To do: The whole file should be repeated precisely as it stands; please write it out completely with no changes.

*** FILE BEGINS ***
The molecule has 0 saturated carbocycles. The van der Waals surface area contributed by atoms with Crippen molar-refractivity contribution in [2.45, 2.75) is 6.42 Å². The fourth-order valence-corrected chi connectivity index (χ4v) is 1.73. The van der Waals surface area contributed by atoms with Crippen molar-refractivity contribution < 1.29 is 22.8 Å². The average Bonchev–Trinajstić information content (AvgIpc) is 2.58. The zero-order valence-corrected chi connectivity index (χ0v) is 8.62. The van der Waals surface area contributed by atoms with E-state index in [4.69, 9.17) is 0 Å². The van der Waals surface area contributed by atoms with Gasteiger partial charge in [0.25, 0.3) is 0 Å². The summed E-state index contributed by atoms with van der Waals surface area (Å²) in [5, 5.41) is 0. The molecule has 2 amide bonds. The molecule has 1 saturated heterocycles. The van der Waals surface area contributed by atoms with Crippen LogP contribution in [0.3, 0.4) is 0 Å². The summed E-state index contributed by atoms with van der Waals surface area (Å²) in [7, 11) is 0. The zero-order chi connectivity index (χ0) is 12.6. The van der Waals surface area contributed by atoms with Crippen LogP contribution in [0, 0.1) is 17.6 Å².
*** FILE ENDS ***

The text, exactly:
The molecule has 0 saturated carbocycles. The van der Waals surface area contributed by atoms with Crippen molar-refractivity contribution in [2.45, 2.75) is 6.42 Å². The fourth-order valence-corrected chi connectivity index (χ4v) is 1.73. The van der Waals surface area contributed by atoms with Crippen molar-refractivity contribution < 1.29 is 22.8 Å². The average Bonchev–Trinajstić information content (AvgIpc) is 2.58. The zero-order valence-corrected chi connectivity index (χ0v) is 8.62. The van der Waals surface area contributed by atoms with E-state index in [4.69, 9.17) is 0 Å². The van der Waals surface area contributed by atoms with Gasteiger partial charge in [0.25, 0.3) is 0 Å². The summed E-state index contributed by atoms with van der Waals surface area (Å²) in [5, 5.41) is 0. The molecule has 2 amide bonds. The molecule has 1 saturated heterocycles. The van der Waals surface area contributed by atoms with Crippen LogP contribution in [0.3, 0.4) is 0 Å². The summed E-state index contributed by atoms with van der Waals surface area (Å²) in [7, 11) is 0. The zero-order chi connectivity index (χ0) is 12.6. The van der Waals surface area contributed by atoms with Crippen LogP contribution in [0, 0.1) is 17.6 Å².